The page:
Investors still see these Congo explorers as a good bet – here’s why
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Special report: The cash is still flowing for companies active in the Congo with investors seeing the positives in backing players in the mineral-rich African nation.
At least five ASX-listed companies have raised money in the past few months to fund projects in the Democratic Republic of the Congo (or DRC).
Taruga Minerals (ASX:TAR) was the most recent to secure a backing of nearly $3 million from a group of sophisticated investors, including China’s Hongze Group.
The Hongze Group is also an investor in Okapi Resources (ASX:OKR), which is also on the hunt for cobalt in the DRC.
Prior to that Winmar Resources (ASX:WFE) successfully raised $3.1 million to pick up cobalt projects in the country.
AVZ Minerals (ASX:AVZ) has also been well supported by investors in its hunt for lithium in the DRC.
In late February the company raised a further $15 million through a placement to North American institutional investors.
Nzuri Copper (ASX:NZC), meanwhile, raised $6 million last month to advance its Kalongwe copper and cobalt project.
Major shareholders Tembo Capital and China’s Huayou Cobalt were cornerstone investors in the raising.
China desperately wants cobalt
Chinese companies have been aggressively pursuing deals to secure supplies of lithium and cobalt as the Asian powerhouse looks to establish itself as the leading player in the electric vehicle market.
Both cobalt and lithium are key components of the batteries used in electric vehicles.
China formed the Union of Mining Companies with Chinese Capital (USMCC) on the advice of the DRC mines minister.
Huayou Cobalt is part of the group, along with China Molybdenum, MMG, subsidiaries of China Nonferrous Metal Mining Group, and Sicomines.
Although there has been concerns raised over issues in the DRC, including the government’s recent changes to its mining code, explorers still see great potential in the country.
China Minmetals responded positively to the new mining rules and thinks the sovereign risk is very low.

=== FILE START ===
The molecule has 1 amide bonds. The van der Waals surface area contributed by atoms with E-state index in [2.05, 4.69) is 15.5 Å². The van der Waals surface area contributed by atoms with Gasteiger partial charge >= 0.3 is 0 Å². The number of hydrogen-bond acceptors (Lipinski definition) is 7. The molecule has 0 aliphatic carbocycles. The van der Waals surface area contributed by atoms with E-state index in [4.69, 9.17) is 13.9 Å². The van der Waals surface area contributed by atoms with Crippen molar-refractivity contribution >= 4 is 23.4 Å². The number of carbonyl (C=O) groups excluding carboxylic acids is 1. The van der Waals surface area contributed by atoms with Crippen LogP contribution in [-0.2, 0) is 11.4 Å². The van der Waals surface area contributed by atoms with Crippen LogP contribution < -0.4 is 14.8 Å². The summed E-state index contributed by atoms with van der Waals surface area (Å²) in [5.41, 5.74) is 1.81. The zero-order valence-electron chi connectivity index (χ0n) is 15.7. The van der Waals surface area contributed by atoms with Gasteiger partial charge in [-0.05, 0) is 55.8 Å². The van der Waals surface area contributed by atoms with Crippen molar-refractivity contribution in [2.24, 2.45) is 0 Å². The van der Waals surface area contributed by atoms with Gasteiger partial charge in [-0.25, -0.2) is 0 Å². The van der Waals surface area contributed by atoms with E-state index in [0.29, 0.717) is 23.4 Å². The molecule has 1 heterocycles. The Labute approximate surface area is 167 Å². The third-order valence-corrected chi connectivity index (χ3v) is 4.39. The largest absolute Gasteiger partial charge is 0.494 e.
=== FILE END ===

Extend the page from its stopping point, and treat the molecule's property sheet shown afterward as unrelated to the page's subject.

“In general, we have been very successful in the Democratic Republic of the Congo in the past seven years,” the company said in March.
“Therefore, we believe that the country’s policy risks are not significant in the future.”
Junior explorer Vector Resources (ASX:VEC) announced in February that it was adding to its portfolio of projects in the DRC, with a deal to partner with state-owned company Société Minière de Kilo Moto on the Kibali South and Nizi gold projects.
Okapi, meanwhile, secured an option agreement to earn a 70 per cent stake in three copper-cobalt projects — Tenke, Ntondo and Luisha — earlier this year.
The company is strongly of the view that the DRC’s geological potential is well worth the risk.
According to market intelligence firm Roskill, 2017 cobalt production in the DRC accounted for 69 per cent of global production.
And Chinese investment in mines in the region is expected to see the country’s share of the market rise further over the next five years.
Roskill says the cobalt market is gearing up for a sustained period of unprecedented consumption growth.
The consultant’s base-case forecast suggests that demand from the battery sector alone could reach 240,000 tonnes by 2027 – more than double the size of the whole market today.
The area immediately surrounding Okapi’s Tenke project hosts several large mines, including Tenke Fungurume, which is one of the world’s largest known copper and cobalt deposits.
Freeport sold its 56 per cent stake in the Tenke Fungurume mine, located about 40km west of Okapi’s Tenke project in May 2016 for $US2.65 billion.
Okapi is currently completing due diligence on the projects and while it is still early days, the company believes it has its hands on some potentially large-scale projects.
The company also recently completed soil and rock chip sampling at the Mambasa gold project.
The aim of the sampling was to help Okapi identify drill targets for the next phase of exploration.
This special report is brought to you by Okapi Resources.
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